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Environmental Effects on Gene Expression

The development and expression of traits also depends on the external and internal environment. The frequency with which a certain trait is expressed in a population is called penetrance, and the extent to which a phenotype is expressed in an individual is called expressivity.
The external environment can influence phenotypes. For example, Himalayan rabbits have mostly white fur, while black coat color is found only on the extremities (ears, paws, nose and tail). The gene that produces pigment in the fur is only active at low temperatures, producing the unusual pattern.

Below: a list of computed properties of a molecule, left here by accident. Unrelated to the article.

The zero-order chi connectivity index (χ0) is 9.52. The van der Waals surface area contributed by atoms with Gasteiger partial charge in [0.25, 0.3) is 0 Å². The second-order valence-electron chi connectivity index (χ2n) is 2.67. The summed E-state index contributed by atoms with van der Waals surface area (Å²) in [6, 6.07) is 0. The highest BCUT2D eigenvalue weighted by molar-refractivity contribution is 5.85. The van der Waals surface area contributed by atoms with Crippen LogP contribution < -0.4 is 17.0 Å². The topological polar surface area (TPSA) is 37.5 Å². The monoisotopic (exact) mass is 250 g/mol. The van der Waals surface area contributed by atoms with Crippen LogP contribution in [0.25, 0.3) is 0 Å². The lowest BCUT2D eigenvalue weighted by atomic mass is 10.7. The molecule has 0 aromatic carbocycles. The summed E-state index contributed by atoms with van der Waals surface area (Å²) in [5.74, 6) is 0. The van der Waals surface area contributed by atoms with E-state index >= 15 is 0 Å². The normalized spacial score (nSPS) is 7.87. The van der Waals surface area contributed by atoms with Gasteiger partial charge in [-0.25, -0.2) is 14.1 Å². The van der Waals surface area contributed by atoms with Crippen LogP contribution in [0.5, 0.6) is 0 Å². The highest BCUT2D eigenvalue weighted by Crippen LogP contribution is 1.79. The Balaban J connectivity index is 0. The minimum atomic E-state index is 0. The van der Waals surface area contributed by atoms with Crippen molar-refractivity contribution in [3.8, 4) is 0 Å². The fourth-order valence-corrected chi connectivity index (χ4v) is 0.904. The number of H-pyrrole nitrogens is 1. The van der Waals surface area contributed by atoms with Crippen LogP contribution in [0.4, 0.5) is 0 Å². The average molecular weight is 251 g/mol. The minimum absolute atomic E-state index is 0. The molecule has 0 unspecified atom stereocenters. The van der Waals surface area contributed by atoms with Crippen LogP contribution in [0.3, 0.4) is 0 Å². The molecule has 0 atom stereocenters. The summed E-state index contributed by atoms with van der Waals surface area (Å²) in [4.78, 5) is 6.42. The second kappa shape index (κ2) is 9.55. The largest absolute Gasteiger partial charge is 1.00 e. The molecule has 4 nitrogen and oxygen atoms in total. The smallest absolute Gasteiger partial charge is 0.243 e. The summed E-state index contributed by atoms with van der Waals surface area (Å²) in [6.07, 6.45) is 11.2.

Internal factors can influence the expression of genes. Age will often influence the expression of a gene, such as is seen with the development of Huntington’s disease in humans. Sex can also determine phenotypes. This is most evident in the preponderance of baldness in human males.
Other factors, such as behavior and intelligence, are also heavily influenced by environment. Although there is currently a debate among scientists (one that may not end for a long time), it is evident that these traits are determined by both “nature” (genetics) and “nurture” (environment).

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